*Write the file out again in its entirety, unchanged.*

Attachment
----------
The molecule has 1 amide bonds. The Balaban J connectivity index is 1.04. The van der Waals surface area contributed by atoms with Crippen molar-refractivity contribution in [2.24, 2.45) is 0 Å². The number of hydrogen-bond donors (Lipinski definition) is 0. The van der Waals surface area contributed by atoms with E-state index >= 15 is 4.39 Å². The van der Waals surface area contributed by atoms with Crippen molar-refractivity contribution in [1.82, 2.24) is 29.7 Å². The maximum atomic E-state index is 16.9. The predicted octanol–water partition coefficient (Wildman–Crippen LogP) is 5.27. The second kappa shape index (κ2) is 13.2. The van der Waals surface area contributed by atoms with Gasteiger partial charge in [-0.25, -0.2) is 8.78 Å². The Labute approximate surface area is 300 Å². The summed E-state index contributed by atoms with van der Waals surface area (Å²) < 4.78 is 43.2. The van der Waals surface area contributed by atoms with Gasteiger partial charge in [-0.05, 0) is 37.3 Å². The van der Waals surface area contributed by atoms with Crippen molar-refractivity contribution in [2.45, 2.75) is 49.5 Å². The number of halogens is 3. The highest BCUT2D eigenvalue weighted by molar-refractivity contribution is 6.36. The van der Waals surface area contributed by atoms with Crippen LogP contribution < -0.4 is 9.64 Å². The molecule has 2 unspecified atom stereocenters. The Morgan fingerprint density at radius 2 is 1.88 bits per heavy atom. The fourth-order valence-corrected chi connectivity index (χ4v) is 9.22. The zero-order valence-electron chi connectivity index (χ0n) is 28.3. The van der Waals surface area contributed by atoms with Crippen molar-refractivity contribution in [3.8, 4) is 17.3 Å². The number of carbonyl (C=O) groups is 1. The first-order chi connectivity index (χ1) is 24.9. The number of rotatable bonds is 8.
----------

The molecule has 1 amide bonds. The Balaban J connectivity index is 1.04. The van der Waals surface area contributed by atoms with Crippen molar-refractivity contribution in [2.24, 2.45) is 0 Å². The number of hydrogen-bond donors (Lipinski definition) is 0. The van der Waals surface area contributed by atoms with E-state index >= 15 is 4.39 Å². The van der Waals surface area contributed by atoms with Crippen molar-refractivity contribution in [1.82, 2.24) is 29.7 Å². The maximum atomic E-state index is 16.9. The predicted octanol–water partition coefficient (Wildman–Crippen LogP) is 5.27. The second kappa shape index (κ2) is 13.2. The van der Waals surface area contributed by atoms with Gasteiger partial charge in [-0.25, -0.2) is 8.78 Å². The Labute approximate surface area is 300 Å². The summed E-state index contributed by atoms with van der Waals surface area (Å²) < 4.78 is 43.2. The van der Waals surface area contributed by atoms with Gasteiger partial charge in [-0.05, 0) is 37.3 Å². The van der Waals surface area contributed by atoms with Crippen molar-refractivity contribution in [2.45, 2.75) is 49.5 Å². The number of halogens is 3. The highest BCUT2D eigenvalue weighted by molar-refractivity contribution is 6.36. The van der Waals surface area contributed by atoms with Crippen LogP contribution < -0.4 is 9.64 Å². The molecule has 2 unspecified atom stereocenters. The Morgan fingerprint density at radius 2 is 1.88 bits per heavy atom. The fourth-order valence-corrected chi connectivity index (χ4v) is 9.22. The zero-order valence-electron chi connectivity index (χ0n) is 28.3. The van der Waals surface area contributed by atoms with Crippen molar-refractivity contribution in [3.8, 4) is 17.3 Å². The number of carbonyl (C=O) groups is 1. The first-order chi connectivity index (χ1) is 24.9. The number of rotatable bonds is 8.